This article first appeared in the Jewish Journal at jewishjournal.org on March 26, 2015, and is reprinted with kind permission.
After Prime Minister Netanyahu's resounding victory in the Israeli elections, his critics have seized upon his pre-election statement that he opposes the establishment of a Palestinian state. President Obama himself, no doubt deeply disappointed that Netanyahu has been returned to office, raised this statement in his belated congratulatory phone call, and White House officials have since continued to challenge Netanyahu on it.
But amid all the controversy over Netanyahu's remark and what his real intentions are regarding a Palestinian state, few have stopped to ask why his public disavowal of support for Palestinian statehood in the closing stages of a tight election campaign was so effective in drumming up support among Israeli voters. Instead of simply denouncing Netanyahu for his fear mongering and scare tactics, it is important to understand why these tactics actually worked. Why were so many Israeli voters frightened by the prospect of a center-left government in Jerusalem, and why did they vote for a leader who said he wouldn't allow a Palestinian state?
Israeli voters are not simply delusional, paranoid, or under the spell of a manipulative demagogue, as they are often presented to be. Netanyahu is certainly a skillful and cunning politician, but he is not some kind of Svengali who has entranced the Israeli public. In fact, he is widely unpopular in Israel, notwithstanding his election success. He won not because of his personal appeal, but because his hawkish views on Israel's most important issues—the conflict with the Palestinians and the Iranian nuclear program-are widely shared by many, if not most Israeli Jews.
This Israeli election proved that while economic issues preoccupy Israelis on a day-to-day basis, when it comes to voting they are trumped by national security concerns. Although he has done very little to make Israel a more affordable place to live (let alone to reduce the country's growing wealth gap), Netanyahu is still regarded as the best steward of the country's security. Until Israelis can trust a leader of the center-left with their security—as they did with the former generals Yitzhak Rabin in 1992 and Ehud Barak in 1999—they will continue to prefer right-wing parties.
Ultimately, the cost of housing and the price of cottage cheese do not matter to Israelis nearly as much as their security and survival. Since the outbreak of the second Intifada they have been convinced that the Palestinians cannot be trusted and that they are not truly interested in peace. Since the disengagement from Gaza they have also become convinced that territorial withdrawals only encourage Palestinian aggression and result in rocket attacks and terrorism. And since the outbreak of the Arab Spring they have witnessed the collapse of Arab states (Syria, Libya, Yemen) and the horrific violence that results from it. Consequently, many have reluctantly come to the conclusion that if a Palestinian state were to be established it would pose a major threat to their security.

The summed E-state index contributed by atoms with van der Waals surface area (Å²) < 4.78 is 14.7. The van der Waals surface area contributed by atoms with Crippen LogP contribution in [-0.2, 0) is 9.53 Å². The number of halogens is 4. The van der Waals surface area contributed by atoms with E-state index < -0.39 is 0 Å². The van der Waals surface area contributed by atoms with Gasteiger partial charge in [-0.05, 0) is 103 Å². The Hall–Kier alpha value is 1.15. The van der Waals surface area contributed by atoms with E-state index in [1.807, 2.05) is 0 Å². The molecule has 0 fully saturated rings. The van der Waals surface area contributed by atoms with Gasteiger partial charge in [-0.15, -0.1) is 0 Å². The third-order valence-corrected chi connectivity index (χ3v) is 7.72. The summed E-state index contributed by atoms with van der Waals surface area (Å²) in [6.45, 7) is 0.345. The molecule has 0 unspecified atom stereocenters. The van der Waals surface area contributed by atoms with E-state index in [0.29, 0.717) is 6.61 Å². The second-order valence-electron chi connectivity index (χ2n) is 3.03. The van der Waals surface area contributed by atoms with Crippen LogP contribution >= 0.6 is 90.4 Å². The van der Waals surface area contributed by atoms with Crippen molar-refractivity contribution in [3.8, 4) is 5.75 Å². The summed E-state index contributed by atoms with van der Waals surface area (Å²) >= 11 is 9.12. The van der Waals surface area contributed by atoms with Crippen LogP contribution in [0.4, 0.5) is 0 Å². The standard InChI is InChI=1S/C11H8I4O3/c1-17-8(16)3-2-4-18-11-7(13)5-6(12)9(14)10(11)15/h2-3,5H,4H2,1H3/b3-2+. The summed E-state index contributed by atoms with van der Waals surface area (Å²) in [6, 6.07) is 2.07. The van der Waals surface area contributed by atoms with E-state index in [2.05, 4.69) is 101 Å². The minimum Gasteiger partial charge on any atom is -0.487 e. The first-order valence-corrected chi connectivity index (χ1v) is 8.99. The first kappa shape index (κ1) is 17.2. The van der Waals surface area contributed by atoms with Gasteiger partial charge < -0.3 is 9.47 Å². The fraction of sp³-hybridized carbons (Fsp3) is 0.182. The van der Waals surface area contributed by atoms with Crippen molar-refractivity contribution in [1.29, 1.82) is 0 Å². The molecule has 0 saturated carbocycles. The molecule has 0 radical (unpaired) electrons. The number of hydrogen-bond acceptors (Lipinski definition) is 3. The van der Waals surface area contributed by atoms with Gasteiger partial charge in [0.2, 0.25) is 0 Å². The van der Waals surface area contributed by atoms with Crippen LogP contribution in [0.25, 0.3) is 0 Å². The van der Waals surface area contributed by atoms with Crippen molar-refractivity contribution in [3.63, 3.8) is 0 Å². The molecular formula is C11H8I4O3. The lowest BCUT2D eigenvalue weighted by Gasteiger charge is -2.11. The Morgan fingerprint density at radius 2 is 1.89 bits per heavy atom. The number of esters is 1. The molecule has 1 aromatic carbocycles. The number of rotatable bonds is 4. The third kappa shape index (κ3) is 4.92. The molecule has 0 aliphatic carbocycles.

The majority of the Israeli Jewish public is not in principle opposed to a Palestinian state (a vocal and highly mobilized minority is). Over the years, most Israeli Jews have come to accept that the Palestinians have a right to national self-determination. They have no desire to rule over the Palestinians indefinitely. Regardless of its religious and national significance, they would willingly give up much of the West Bank if they thought they could do so safely. The problem is simply that they currently see no way of withdrawing from the West Bank without jeopardizing their own security. It is this concern that Netanyahu speaks to when he rejects the establishment of a Palestinian state. Like it or not, he is only saying what many Israelis Jews are thinking.
Without acknowledging and addressing the legitimate security concerns of Israelis, there is no way that a two-state solution to the Israeli-Palestinian conflict can be achieved. This does not mean that the Palestinians must consent to every Israeli demand made in the name of security, or that the United States must accept whatever Israel declares as its security requirements (such as a permanent Israeli presence in the Jordan Valley). The Palestinians also have legitimate security concerns, primarily regarding Israel, that also need to be taken into account. What it does mean though is that proponents of a two-state solution—and I am one of them—must do a better job of convincing Israelis and Palestinians that such a solution is really in their interests, not years from now, but as soon as possible. And since Israelis, in particular, need to be persuaded to support a major withdrawal from the West Bank they need to assured that, while there are real risks involved, these risks can be managed, albeit not entirely alleviated.
Instead of focusing on Netanyahu's fear mongering, let's focus on trying to assuage Israeli fears. Only then will Israelis vote for someone who really supports Palestinian statehood.